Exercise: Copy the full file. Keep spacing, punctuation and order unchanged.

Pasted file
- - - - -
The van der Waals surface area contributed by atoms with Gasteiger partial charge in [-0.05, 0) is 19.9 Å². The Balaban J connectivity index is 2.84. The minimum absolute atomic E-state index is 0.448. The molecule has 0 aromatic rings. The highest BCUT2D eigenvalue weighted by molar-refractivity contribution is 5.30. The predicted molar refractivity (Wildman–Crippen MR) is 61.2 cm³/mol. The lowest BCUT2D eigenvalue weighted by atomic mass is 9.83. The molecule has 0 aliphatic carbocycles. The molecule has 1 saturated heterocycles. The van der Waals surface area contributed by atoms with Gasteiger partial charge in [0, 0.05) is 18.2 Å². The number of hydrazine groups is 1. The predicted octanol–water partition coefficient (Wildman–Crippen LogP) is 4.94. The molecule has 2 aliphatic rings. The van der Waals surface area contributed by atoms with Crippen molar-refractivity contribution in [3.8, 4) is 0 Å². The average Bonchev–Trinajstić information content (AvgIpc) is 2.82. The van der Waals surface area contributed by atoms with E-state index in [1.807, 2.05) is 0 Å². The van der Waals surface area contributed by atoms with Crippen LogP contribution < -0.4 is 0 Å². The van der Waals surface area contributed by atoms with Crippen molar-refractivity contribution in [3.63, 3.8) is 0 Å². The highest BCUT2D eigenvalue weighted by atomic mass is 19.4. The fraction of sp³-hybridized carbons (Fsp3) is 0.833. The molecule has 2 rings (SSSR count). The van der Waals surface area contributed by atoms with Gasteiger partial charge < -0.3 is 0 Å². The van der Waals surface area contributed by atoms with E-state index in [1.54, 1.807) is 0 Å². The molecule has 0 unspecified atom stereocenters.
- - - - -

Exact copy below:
The van der Waals surface area contributed by atoms with Gasteiger partial charge in [-0.05, 0) is 19.9 Å². The Balaban J connectivity index is 2.84. The minimum absolute atomic E-state index is 0.448. The molecule has 0 aromatic rings. The highest BCUT2D eigenvalue weighted by molar-refractivity contribution is 5.30. The predicted molar refractivity (Wildman–Crippen MR) is 61.2 cm³/mol. The lowest BCUT2D eigenvalue weighted by atomic mass is 9.83. The molecule has 0 aliphatic carbocycles. The molecule has 1 saturated heterocycles. The van der Waals surface area contributed by atoms with Gasteiger partial charge in [0, 0.05) is 18.2 Å². The number of hydrazine groups is 1. The predicted octanol–water partition coefficient (Wildman–Crippen LogP) is 4.94. The molecule has 2 aliphatic rings. The van der Waals surface area contributed by atoms with Crippen molar-refractivity contribution in [3.8, 4) is 0 Å². The average Bonchev–Trinajstić information content (AvgIpc) is 2.82. The van der Waals surface area contributed by atoms with E-state index in [1.807, 2.05) is 0 Å². The van der Waals surface area contributed by atoms with Crippen LogP contribution < -0.4 is 0 Å². The van der Waals surface area contributed by atoms with Crippen molar-refractivity contribution in [3.63, 3.8) is 0 Å². The highest BCUT2D eigenvalue weighted by atomic mass is 19.4. The fraction of sp³-hybridized carbons (Fsp3) is 0.833. The molecule has 2 rings (SSSR count). The van der Waals surface area contributed by atoms with Gasteiger partial charge < -0.3 is 0 Å². The van der Waals surface area contributed by atoms with E-state index in [1.54, 1.807) is 0 Å². The molecule has 0 unspecified atom stereocenters.